When we lived in Boston, Mister regularly gave money to a sweetheart of a guy who “worked” The Common. His name was Michael. Mister made sure he always kept a roll of coins on hand, so that he could give a quarter to Michael each time their paths crossed. Whenever I saw Michael, I stopped to chat with him. If I was coming from work, I was wearing my flight attendant uniform. Michael always asked where I’d been and what that place was like. It was during one of those conversations that I learned Michael stayed at a local shelter. He also told me how it wasn’t consistent, and that it was all too easy to lose one’s spot. When winter rolled around, we found a blanket and warm clothing to give to Michael. And we weren’t the only ones. Many folks appreciated Michael’s presence in the park and gave him what they could. He was friendly, kind and like I said – he was a sweetheart.

 

After we moved away, we sort of forgot about Michael. Out of sight, out of mind I suppose. Five years later, we were visiting and walking through The Common. Before we knew it, Michael was standing before us and said, “Hey, Buddy! Where you been? It’s been a long time!” This was all directed at Mister and we spent a few minutes catching up. Mister told Michael we’d moved to L.A. and Michael immediately asked if we’d brought him a postcard. (We had not.) He told us to bring one the next time we were in town and we said we would.

 

Cut to this past summer. Mister and I made sure we brought a postcard with us when we visited Boston. But somehow, we never once found ourselves walking around The Common. And we never saw Michael. The postcard came home with us, back to L.A.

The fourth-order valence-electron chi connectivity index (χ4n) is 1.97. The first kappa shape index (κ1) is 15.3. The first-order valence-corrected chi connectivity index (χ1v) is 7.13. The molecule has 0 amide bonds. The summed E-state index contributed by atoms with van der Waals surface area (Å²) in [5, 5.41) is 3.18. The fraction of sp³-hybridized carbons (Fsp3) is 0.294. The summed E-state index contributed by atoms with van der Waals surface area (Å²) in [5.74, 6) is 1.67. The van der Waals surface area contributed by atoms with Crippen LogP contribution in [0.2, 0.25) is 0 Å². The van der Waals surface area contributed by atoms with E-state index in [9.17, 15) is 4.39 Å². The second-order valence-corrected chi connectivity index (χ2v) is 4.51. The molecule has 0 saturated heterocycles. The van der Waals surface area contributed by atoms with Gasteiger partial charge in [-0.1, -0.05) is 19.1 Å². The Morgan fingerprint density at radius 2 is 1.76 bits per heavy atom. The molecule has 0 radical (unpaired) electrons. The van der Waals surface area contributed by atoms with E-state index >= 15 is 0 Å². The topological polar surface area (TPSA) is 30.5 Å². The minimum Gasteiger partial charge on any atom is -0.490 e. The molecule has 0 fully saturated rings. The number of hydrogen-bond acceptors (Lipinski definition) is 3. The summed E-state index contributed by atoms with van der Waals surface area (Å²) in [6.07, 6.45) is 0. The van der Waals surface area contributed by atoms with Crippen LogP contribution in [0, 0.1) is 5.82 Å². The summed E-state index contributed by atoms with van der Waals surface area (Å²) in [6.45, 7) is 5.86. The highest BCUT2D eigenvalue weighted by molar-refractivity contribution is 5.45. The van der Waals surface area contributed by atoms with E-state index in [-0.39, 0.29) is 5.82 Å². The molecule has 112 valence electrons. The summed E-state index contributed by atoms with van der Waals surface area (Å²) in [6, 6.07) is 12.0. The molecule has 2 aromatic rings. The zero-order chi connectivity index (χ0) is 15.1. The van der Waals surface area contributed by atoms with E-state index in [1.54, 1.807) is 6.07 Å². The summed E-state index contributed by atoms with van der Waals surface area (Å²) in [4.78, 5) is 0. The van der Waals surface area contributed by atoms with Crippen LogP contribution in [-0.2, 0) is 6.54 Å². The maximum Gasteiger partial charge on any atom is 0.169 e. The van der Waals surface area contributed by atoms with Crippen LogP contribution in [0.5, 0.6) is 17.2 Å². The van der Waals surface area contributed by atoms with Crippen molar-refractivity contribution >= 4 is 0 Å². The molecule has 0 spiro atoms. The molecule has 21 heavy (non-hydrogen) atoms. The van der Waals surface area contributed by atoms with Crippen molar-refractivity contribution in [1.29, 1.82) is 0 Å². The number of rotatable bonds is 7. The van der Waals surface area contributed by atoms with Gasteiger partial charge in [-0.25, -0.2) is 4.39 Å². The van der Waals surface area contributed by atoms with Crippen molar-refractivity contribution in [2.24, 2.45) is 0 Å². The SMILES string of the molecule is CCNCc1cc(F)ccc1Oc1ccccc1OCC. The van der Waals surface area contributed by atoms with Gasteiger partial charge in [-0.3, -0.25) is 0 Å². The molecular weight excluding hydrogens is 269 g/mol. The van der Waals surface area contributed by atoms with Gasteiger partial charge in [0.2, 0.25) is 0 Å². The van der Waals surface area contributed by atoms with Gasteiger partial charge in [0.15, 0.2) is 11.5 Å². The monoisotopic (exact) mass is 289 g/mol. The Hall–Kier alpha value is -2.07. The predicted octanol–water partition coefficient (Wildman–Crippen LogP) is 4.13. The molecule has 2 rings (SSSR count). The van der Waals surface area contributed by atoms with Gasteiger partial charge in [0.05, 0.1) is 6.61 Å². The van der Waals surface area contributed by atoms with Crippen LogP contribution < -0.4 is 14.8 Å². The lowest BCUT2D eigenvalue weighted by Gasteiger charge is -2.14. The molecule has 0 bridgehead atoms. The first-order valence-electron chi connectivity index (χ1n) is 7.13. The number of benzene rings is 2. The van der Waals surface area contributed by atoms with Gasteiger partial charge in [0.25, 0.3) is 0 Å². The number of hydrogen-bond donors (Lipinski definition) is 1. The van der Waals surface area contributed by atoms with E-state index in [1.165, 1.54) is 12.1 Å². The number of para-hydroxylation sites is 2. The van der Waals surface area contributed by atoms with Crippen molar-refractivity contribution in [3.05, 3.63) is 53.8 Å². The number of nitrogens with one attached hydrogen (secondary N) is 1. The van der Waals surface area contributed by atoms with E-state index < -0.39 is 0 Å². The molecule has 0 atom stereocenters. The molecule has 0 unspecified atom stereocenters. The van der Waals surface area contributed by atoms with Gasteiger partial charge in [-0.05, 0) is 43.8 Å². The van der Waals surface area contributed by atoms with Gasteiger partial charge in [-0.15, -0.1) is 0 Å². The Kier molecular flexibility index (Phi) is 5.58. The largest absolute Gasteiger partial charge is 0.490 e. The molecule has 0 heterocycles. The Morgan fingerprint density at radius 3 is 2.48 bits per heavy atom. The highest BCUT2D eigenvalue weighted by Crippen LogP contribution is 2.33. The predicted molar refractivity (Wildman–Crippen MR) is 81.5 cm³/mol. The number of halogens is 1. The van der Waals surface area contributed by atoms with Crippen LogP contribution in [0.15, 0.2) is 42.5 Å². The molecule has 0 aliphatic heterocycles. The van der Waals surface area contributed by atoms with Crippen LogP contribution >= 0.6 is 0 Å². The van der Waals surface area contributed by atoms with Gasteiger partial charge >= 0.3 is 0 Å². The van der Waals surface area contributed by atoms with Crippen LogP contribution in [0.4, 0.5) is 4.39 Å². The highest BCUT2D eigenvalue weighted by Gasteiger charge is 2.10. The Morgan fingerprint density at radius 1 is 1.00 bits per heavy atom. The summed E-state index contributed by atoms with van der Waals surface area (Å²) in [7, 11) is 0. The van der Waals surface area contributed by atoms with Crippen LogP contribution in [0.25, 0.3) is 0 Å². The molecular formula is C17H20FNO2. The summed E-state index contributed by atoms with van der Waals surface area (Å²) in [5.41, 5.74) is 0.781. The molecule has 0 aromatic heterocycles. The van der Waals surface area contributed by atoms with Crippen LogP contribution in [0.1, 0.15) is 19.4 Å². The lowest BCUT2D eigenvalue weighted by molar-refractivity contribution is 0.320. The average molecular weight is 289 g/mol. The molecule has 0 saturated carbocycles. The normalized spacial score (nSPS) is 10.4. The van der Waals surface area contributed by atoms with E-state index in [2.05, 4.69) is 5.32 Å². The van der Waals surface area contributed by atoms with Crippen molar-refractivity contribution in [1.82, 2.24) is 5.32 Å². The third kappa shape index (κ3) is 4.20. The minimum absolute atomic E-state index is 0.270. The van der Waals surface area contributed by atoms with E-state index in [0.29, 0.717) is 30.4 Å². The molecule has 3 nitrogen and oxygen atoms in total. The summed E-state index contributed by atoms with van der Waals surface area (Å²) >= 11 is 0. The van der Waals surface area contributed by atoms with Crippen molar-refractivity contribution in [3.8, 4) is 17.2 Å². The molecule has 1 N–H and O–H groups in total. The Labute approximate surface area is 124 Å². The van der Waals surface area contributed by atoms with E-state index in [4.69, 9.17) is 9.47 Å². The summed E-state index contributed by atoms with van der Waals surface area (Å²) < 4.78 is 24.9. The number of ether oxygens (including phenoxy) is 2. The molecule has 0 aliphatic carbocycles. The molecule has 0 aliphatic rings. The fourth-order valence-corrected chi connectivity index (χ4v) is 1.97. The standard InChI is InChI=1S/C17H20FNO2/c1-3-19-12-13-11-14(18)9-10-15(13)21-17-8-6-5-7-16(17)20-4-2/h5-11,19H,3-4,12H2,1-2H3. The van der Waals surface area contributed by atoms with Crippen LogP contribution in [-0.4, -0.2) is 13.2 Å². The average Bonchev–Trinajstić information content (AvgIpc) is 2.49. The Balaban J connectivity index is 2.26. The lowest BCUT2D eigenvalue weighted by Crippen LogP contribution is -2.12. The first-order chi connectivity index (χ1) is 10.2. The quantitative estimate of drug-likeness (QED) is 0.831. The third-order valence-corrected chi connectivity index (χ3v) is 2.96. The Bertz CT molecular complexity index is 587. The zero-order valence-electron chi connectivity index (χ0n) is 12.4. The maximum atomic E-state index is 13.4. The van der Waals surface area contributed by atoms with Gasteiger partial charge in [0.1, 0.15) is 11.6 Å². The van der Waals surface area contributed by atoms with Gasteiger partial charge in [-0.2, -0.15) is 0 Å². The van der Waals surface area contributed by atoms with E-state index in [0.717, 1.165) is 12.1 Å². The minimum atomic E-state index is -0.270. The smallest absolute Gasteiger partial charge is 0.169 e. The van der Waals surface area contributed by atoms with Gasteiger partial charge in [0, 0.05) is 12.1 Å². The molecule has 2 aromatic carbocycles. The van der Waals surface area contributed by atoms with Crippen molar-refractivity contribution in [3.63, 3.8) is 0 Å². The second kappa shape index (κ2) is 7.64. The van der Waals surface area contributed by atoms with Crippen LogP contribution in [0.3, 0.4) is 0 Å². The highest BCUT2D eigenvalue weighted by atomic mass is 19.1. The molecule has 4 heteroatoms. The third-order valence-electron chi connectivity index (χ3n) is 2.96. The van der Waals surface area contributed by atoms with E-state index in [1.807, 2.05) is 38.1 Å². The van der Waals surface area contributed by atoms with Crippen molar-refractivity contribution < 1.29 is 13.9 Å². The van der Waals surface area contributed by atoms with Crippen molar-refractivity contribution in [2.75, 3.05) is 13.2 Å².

Yesterday I was tidying up and came across the postcard, in a pile on a table. I did a quick search online to see if I could find anything about Michael and I did! I found an old piece, from a few years after we moved from Boston. And I found a German piece, too (with a photo), from a mere couple of years ago. Both pieces made me happy. But there was nothing more recent.

 

So I’m hoping someone out there has some news. I’m not sure when I’ll make it back to Boston, so I must rely on others for an update on Michael. If you’re in that area, even for a visit, please head over to The Boston Common and take a gander. I don’t know why this is so important to me right now, but it is. I thank you in advance.

 

For now, I’m gonna just send the postcard we got during the summer. No – I don’t have an address. But sometimes you’ve got to follow an impulse. I think this is one of those times.

 

 

Butthole. For Reals.

 

 

When it’s 95 degrees at 7pm, a gal is justified in being less-than-herself. That’s where I find myself as I write this.

 

I had wanted to tell you about some of my summer experiences. I’m hoping heat prostration doesn’t keep me from my task. First up, I visited Russian River Brewing Company in Santa Rosa…

 

 

It was pretty fabulous. That hour wait to get in wasn’t anything to write home about, but I guess that’s what happens when you’re the shit, and they surely are.

 

 

I also saw Miss Angie Dickinson at an event. To say I never knew how fabulous she was/is, well, that’s an understatement. The woman rules, y’all. Seriously.

 

 

And then there was The. French. Laundry. I can’t even begin to write about this meal, as it was the most mind-blowing dinner I’ve ever had. I know I’m speaking in absolutes here, but it’s true. I’ve had amazing food in my life, and I expect to have more. This was incomparable. Truly. I’m not sure it will be matched.  I haven’t fully processed that, either. For the record, Mister and I have tried for a few years to get a rezzie to this joint. It finally worked out.

 

 

Did it cost us? Oh, yeah. Big time. Was it worth it? Yes. Bigger time. (Were we our usual dorky selves? Do I really need to answer that? ) Let me tell you this – I would not hesitate to do it again. It was that magnificent.

 

 

There was also the yard project, which needs some T-L-C, as the goddamn sun is baking the hell out of it. Mister and I will work on that this weekend, though, and we’ll hope for the best. Well, I’ll hope for the best. I think Mister just believes. My inner cynic doesn’t always allow that.